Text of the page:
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D-Day
Special Interest
Your task will not be an easy one! - Dwight D. Eisenhower

When: June 6th

Where: United States

Traditional Celebration Ideas

Visit a museum and find a display with photos and descriptions of the Normandy Landings.  Talk with fathers and grandfathers that might have a personal story told to them by a friend or family member who was involved in D-Day to help gain a understanding of the sacrifices made.

Numbers

In one of the most devastating battles in the history of war, over 4,414 allies died in the Normandy Landings on what is also referred to as D-Day. 

Description

In order to liberate the French from German occupation in World War II, the largest military attack ever launched from the sea was carried out on June 6, 1944 by the Allied forces. Codenamed Operation Neptune, five beachheads were established for the invasion Normandy, France by the Allies. One of the most famous depictions of the assault on Omaha Beach comes from Steven Spielberg's move "Saving Private Ryan".  The film was based on a true story, and captures the raw emotion, fear, chaos and bloodshed that occurred on a beach in northern France on that day in our world history.  In coordination with the French Resistance, British and Canadian forces joined the U.S in carrying out the Normandy Landings at the following established beaches: Utah, Omaha, Juno, Sword,  and Gold Beach and were key to the eventual Allied Forces Victory.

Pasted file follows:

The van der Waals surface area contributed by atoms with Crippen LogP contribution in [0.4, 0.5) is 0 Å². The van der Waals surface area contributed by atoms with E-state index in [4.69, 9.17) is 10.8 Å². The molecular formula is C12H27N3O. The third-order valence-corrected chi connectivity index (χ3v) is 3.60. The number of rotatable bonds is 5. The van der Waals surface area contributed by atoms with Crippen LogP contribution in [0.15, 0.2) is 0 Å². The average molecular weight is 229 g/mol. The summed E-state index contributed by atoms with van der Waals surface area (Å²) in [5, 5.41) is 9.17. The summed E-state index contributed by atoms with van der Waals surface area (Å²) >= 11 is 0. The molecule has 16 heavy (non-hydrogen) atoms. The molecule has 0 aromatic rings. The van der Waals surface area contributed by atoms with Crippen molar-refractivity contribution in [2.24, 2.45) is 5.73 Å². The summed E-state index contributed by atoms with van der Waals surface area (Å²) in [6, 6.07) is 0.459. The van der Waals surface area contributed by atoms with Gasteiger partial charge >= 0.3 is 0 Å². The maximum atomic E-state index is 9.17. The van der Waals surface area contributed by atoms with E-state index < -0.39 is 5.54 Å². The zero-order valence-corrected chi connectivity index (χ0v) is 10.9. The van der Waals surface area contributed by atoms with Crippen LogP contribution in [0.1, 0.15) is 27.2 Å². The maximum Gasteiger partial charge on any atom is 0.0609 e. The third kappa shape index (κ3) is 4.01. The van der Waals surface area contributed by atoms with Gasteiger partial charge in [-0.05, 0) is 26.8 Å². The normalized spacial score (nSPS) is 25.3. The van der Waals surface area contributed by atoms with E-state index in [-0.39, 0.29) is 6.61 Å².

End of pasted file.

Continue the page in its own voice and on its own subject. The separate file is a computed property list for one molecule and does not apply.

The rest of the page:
Interesting Facts

  1. The Normandy American Cemetery and Memorial is maintained by the American Battle Monuments Commission (ABMC) which manages 26 overseas military cemeteries abroad.  It was established for honoring those who sacrificed and served on behalf of the United States of America.
  2. In 1942, Germany constructed the "Atlantic Wall", a 2,400-mile network of bunkers, mines and landing obstacles up and down the French coastline that was meant to defend against a possible Allied forces invasion.
  3. A number of marine tanks that were meant to provide crucial support to the Allies, sunk in the stormy waters.
  4. One of the most horrific moments of the D-Day Invasion was when the landing craft coxswain's gave the orders to lower the vessels ramp.  The ramp while in the upright position was serving as a shield for the troops and as soon as it was lowered numerous soldiers were struck by bullets and killed instantly.
  5. The total calculation of all those who died at D-Day is still disputed by some historians and is still a work in progress to find the most accurate total.

 

Information

Observed:
  • June 6th
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